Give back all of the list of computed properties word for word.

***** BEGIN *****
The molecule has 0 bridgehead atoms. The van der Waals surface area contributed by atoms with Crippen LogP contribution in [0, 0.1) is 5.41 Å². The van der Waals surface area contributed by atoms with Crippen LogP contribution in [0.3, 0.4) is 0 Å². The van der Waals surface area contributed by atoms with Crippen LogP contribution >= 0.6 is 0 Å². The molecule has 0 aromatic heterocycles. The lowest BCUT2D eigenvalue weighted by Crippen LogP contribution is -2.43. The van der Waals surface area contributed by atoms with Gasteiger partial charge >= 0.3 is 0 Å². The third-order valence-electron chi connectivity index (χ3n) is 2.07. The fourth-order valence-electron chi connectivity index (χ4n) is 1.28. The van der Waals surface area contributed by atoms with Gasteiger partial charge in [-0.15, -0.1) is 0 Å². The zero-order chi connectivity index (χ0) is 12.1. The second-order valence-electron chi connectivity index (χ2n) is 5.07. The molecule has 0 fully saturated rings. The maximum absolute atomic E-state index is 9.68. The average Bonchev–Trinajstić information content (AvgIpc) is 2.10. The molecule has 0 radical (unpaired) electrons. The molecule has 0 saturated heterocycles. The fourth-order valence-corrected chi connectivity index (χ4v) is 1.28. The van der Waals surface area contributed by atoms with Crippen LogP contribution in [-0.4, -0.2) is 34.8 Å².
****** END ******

The molecule has 0 bridgehead atoms. The van der Waals surface area contributed by atoms with Crippen LogP contribution in [0, 0.1) is 5.41 Å². The van der Waals surface area contributed by atoms with Crippen LogP contribution in [0.3, 0.4) is 0 Å². The van der Waals surface area contributed by atoms with Crippen LogP contribution >= 0.6 is 0 Å². The molecule has 0 aromatic heterocycles. The lowest BCUT2D eigenvalue weighted by Crippen LogP contribution is -2.43. The van der Waals surface area contributed by atoms with Gasteiger partial charge >= 0.3 is 0 Å². The third-order valence-electron chi connectivity index (χ3n) is 2.07. The fourth-order valence-electron chi connectivity index (χ4n) is 1.28. The van der Waals surface area contributed by atoms with Gasteiger partial charge in [-0.15, -0.1) is 0 Å². The zero-order chi connectivity index (χ0) is 12.1. The second-order valence-electron chi connectivity index (χ2n) is 5.07. The molecule has 0 fully saturated rings. The maximum absolute atomic E-state index is 9.68. The average Bonchev–Trinajstić information content (AvgIpc) is 2.10. The molecule has 0 radical (unpaired) electrons. The molecule has 0 saturated heterocycles. The fourth-order valence-corrected chi connectivity index (χ4v) is 1.28. The van der Waals surface area contributed by atoms with Crippen LogP contribution in [-0.4, -0.2) is 34.8 Å².